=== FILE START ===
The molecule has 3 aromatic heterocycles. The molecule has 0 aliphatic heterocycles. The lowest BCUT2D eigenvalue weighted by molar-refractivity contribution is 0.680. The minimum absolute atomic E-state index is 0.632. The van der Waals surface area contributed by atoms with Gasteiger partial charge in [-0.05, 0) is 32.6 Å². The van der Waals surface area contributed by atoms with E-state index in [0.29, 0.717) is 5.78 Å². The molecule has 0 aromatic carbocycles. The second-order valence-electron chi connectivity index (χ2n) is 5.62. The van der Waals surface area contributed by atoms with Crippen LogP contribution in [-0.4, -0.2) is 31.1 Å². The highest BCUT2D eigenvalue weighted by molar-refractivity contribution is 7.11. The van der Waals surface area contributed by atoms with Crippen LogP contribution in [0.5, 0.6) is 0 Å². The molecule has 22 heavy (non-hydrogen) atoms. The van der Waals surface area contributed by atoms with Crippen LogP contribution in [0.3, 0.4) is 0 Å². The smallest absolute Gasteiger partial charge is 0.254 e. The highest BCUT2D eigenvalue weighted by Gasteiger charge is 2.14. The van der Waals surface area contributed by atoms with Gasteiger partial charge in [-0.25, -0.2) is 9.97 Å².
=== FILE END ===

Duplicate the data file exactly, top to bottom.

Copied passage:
The molecule has 3 aromatic heterocycles. The molecule has 0 aliphatic heterocycles. The lowest BCUT2D eigenvalue weighted by molar-refractivity contribution is 0.680. The minimum absolute atomic E-state index is 0.632. The van der Waals surface area contributed by atoms with Gasteiger partial charge in [-0.05, 0) is 32.6 Å². The van der Waals surface area contributed by atoms with E-state index in [0.29, 0.717) is 5.78 Å². The molecule has 0 aromatic carbocycles. The second-order valence-electron chi connectivity index (χ2n) is 5.62. The van der Waals surface area contributed by atoms with Crippen LogP contribution in [-0.4, -0.2) is 31.1 Å². The highest BCUT2D eigenvalue weighted by molar-refractivity contribution is 7.11. The van der Waals surface area contributed by atoms with Crippen LogP contribution in [0.5, 0.6) is 0 Å². The molecule has 22 heavy (non-hydrogen) atoms. The van der Waals surface area contributed by atoms with Crippen LogP contribution in [0.3, 0.4) is 0 Å². The smallest absolute Gasteiger partial charge is 0.254 e. The highest BCUT2D eigenvalue weighted by Gasteiger charge is 2.14. The van der Waals surface area contributed by atoms with Gasteiger partial charge in [-0.25, -0.2) is 9.97 Å².